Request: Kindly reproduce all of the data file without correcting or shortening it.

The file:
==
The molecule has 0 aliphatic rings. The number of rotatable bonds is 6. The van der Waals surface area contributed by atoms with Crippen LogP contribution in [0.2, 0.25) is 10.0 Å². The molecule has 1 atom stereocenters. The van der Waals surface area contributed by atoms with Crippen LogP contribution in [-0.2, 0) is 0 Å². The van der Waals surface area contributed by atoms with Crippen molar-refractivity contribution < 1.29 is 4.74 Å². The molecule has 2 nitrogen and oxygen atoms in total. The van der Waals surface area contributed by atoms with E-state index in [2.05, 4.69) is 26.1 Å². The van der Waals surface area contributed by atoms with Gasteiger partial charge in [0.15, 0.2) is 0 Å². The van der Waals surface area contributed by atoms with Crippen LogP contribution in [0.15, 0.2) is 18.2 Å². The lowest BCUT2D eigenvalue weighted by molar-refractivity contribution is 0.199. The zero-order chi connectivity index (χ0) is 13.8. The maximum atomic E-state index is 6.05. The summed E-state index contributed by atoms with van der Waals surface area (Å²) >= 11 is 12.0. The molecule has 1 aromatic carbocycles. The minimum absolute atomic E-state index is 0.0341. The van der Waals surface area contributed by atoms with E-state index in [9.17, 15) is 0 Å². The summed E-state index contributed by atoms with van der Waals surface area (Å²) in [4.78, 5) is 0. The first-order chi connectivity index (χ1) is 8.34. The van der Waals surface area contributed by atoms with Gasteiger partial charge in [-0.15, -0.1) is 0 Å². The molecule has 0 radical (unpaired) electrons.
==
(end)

The molecule has 0 aliphatic rings. The number of rotatable bonds is 6. The van der Waals surface area contributed by atoms with Crippen LogP contribution in [0.2, 0.25) is 10.0 Å². The molecule has 1 atom stereocenters. The van der Waals surface area contributed by atoms with Crippen LogP contribution in [-0.2, 0) is 0 Å². The van der Waals surface area contributed by atoms with Crippen molar-refractivity contribution < 1.29 is 4.74 Å². The molecule has 2 nitrogen and oxygen atoms in total. The van der Waals surface area contributed by atoms with E-state index in [2.05, 4.69) is 26.1 Å². The van der Waals surface area contributed by atoms with Gasteiger partial charge in [0.15, 0.2) is 0 Å². The van der Waals surface area contributed by atoms with Crippen LogP contribution in [0.15, 0.2) is 18.2 Å². The lowest BCUT2D eigenvalue weighted by molar-refractivity contribution is 0.199. The zero-order chi connectivity index (χ0) is 13.8. The maximum atomic E-state index is 6.05. The summed E-state index contributed by atoms with van der Waals surface area (Å²) >= 11 is 12.0. The molecule has 1 aromatic carbocycles. The minimum absolute atomic E-state index is 0.0341. The van der Waals surface area contributed by atoms with E-state index in [9.17, 15) is 0 Å². The summed E-state index contributed by atoms with van der Waals surface area (Å²) in [4.78, 5) is 0. The first-order chi connectivity index (χ1) is 8.34. The van der Waals surface area contributed by atoms with Gasteiger partial charge in [-0.15, -0.1) is 0 Å². The molecule has 0 radical (unpaired) electrons.